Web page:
Norman Lebrecht

The new CEO of the Arts Council has been announced - Guardianistas won’t be happy

The new CEO of the Arts Council has been announced - Guardianistas won't be happy
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It is difficult to describe with equanimity the culture shock that has been administered to Arts Council England, the 69 year-old benefits office for the creative industries.

Invented by Maynard Keynes to nurture the grass shoots of an English renaissance with a few quid here and there - £25,000 for Covent Garden, £2,000 for the LSO - ACE has burgeoned into a mighty quango that distributes £1.9 billion of public cash and £1.1 billion of lottery money over three years. It feeds not only the performing arts but museums, galleries, monuments, public libraries, poetry and pottery. It is a nanny state in miniature which, over the past generation, has become an executive arm of government policy in promoting multicultural equivalence, sexual equality, general dumbing down and political correctness at every turn of the wind. Its greatest triumph was the parading of a mechanical elephant through the streets of London at a cost of £1 million.

When Tony Blair came to power in 1997 he stacked the Arts Council with new Labour donors and flunkeys. His first chairman was the Irish entrepreneur Gerry Robinson, who had downgraded ITV’s content to a point of common idiocy and the company to near-ruin. The secretary-general, or chief executive, was Peter Hewitt, a Labour lackey from the North East who, having funnelled cash and angels to his home region, went on to run a London health charity, a quango man to his cuticles.

Hewitt was succeeded by Alan Davey, a senior civil servant at the Department of Culture Media and Sports, who, told he would rise no higher in Whitehall, was helped by his minister, James Purnell, into the Arts Council seat. The Keynsian arms-length principle went out of the window as Davey turned ACE into a New Labour rubber-stamp, aided and abetted by true-pink chairmen, Christopher Frayling and Liz Forgan.

If you are a Guardian-reading admirer of these various dignitaries, you may wish to put fingers in your ears for the next couple of paragraphs and go la-la-la very loudly. The facts of the matter are that over 17 years the ACE prattled New Labour mantras, declared that all shall have prizes and imposed such a heavy burden of bureaucracy on the arts that new companies sprung up swearing they were better off without state subsidy, so long as they didn’t have to fill another Britannica-sized form. Dame Liz, formerly a battler against Birtism at the BBC, was the Boadicea of this island empire, ably assisted by the admirable official, Alan Davey. Throughout her tenure, Dame Liz was chair of the Scott Trust, which owns the Guardian newspaper, which in turn rallied the luvvie classes in uncritical support for her arts regime.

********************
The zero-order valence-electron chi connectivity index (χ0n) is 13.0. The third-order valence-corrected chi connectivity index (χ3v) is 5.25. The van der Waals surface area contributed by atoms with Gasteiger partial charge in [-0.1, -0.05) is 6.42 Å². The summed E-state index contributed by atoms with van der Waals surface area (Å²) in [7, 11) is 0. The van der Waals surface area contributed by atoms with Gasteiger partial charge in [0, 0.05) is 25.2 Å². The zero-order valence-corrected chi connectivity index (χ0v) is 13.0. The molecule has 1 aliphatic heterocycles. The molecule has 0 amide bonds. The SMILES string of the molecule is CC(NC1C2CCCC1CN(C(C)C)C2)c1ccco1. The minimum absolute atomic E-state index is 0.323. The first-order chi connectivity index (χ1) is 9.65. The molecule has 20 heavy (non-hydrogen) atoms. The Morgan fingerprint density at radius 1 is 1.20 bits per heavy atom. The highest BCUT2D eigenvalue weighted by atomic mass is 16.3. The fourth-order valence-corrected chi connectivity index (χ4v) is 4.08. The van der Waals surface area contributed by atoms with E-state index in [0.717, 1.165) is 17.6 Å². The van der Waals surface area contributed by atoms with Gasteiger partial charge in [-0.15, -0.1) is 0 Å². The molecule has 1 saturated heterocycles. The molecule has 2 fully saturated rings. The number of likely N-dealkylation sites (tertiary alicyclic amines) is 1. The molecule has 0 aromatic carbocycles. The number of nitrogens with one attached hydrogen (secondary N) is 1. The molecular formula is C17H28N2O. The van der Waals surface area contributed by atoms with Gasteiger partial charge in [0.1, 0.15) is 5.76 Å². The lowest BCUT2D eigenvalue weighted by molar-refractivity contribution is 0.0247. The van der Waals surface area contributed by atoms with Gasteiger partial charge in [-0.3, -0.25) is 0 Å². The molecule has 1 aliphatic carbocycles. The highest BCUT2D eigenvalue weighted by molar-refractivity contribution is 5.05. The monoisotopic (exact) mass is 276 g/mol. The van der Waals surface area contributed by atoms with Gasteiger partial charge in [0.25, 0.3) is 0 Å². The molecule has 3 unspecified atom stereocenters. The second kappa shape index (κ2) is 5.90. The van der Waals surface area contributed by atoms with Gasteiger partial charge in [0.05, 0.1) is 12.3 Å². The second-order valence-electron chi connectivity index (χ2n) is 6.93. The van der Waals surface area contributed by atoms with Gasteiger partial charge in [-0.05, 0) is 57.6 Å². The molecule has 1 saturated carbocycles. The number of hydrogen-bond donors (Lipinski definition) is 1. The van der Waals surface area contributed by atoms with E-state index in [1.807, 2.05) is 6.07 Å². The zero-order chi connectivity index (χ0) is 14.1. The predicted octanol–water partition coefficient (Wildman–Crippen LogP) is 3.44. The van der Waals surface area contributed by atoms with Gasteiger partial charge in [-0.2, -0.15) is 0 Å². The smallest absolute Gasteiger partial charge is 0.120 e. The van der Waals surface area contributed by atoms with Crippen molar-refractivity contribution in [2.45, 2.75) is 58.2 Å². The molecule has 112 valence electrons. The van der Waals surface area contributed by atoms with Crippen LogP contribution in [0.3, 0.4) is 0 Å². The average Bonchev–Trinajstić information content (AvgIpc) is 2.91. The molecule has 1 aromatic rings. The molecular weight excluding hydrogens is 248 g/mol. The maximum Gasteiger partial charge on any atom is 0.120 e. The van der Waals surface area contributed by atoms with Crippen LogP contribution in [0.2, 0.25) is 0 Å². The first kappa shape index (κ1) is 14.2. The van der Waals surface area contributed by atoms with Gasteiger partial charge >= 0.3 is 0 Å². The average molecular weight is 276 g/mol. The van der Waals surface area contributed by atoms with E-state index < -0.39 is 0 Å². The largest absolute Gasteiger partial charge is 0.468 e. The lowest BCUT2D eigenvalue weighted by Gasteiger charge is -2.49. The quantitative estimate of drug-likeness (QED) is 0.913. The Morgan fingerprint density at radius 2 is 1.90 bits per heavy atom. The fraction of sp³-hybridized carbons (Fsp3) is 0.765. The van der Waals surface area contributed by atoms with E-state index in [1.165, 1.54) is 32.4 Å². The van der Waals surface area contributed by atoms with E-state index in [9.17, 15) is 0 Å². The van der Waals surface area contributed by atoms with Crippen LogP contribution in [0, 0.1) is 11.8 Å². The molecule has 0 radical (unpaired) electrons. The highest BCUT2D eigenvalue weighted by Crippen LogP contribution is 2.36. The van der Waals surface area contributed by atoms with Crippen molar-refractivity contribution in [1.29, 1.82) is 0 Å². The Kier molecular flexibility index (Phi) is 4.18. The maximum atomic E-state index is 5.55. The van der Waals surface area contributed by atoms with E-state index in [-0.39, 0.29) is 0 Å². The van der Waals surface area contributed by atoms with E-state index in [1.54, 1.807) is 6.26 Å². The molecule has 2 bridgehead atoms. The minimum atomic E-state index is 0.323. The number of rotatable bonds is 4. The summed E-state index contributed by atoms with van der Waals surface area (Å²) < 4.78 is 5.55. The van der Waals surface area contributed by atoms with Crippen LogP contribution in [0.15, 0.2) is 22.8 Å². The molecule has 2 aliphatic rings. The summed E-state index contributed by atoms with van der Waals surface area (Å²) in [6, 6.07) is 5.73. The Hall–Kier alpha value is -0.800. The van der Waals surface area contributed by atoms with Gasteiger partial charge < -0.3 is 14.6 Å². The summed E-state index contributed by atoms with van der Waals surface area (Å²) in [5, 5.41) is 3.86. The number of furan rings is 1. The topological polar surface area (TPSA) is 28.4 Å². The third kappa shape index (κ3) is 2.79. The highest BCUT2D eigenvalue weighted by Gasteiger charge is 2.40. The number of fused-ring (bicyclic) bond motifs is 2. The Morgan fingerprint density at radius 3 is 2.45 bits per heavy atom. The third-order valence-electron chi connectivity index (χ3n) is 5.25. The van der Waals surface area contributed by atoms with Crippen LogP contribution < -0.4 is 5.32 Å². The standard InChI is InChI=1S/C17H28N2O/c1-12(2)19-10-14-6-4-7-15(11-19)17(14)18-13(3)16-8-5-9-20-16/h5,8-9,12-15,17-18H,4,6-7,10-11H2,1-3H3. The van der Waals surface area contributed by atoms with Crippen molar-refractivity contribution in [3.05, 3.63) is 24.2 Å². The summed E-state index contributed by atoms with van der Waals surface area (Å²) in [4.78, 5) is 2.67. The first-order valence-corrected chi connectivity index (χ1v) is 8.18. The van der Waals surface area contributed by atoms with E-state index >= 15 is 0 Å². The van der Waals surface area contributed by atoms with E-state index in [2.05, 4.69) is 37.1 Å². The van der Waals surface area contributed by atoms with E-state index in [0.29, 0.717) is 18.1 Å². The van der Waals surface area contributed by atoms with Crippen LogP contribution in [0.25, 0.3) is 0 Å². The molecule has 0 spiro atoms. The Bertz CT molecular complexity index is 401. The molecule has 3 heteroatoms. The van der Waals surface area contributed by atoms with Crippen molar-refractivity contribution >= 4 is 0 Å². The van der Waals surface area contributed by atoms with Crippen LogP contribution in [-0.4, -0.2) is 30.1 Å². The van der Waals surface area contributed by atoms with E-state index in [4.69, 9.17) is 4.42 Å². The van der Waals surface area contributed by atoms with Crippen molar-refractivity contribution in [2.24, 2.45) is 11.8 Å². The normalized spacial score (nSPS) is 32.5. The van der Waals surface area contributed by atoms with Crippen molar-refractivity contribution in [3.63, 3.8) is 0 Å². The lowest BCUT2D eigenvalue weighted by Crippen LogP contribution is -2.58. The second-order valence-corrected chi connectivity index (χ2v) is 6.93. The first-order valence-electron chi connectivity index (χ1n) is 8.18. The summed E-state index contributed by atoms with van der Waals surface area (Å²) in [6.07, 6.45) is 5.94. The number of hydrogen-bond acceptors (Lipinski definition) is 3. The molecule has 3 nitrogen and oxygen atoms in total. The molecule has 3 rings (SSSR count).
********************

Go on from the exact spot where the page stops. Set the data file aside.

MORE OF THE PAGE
The return of the Tories in a coalition government barely dented their hegemony. Jeremy Hunt, the first culture secretary, slashed the budget and ordered a reduction in the morbidly obese Arts Council head count. But so long as Forgan gave no trouble and Davey did as Whitehall wished Hunt pretty much ignored them. His parting shot was the appointment of a sworn crony and Tory donor to replace Dame Liz. Peter Bazalgette was the television entrepreneur who gave us Big Brother.

Bazza’s first act was to slash £5 million off the budget of English National Opera, where he had previously been an ineffectual chairman and for whose financial woes he was directly responsible. The Arts Council’s credit could hardly have sunk lower. Davey went off to run BBC Radio 3, at the invitation of his former minister James Purnell, now a key adviser to BBC DG Tony Hall. You may now unplug those ears.

This week, the Culture Secretary Sajid Javid, who has no form in the arts and no axes to grind, announced a new chief executive for the Arts Council. He could not be more different from the previous shower.

Darren Henley has been running a commercial radio station, Classic FM, since 1999. He loves classical music and keeps his eye on the ratings. If the audience tell him they don’t like squally voices, singing gets pushed back to the witching hours. All the while, however, Classic tries to push the envelope in different ways. I tend to bump into Henley in the lobby of the Liverpool Phil or the Sage. He has found a way of engaging regional orchestras that the BBC looks to only at Proms time. He has a passion for the lively arts and an urge to spread them far and wide. He has written reports for the coalition government on our massive failures in music education.

Henley is different from any Arts Council boss I have known over four decades. He was born in Tunbridge Wells, studied at the University of Hull and cut his radio teeth in the deadlands of Kent. He has no truck with metropolitan elites or on-message mantras. He will apply a sound business sense to the ACE structure and a shrewd eye for cost/benefit ratios to the priorities for subsidy.

Not a confrontational man, he has gushed praise for his predecessor and reassurance all round. But the moment he enters the ACE, the weather will change. No more love-ins with Guardianistas. No more cuddles with the BBC. There are tough choices to be made and a real chance to restore the Arts Council to core principles – to support the advancement of art, not the security of institutions. Go, Darren!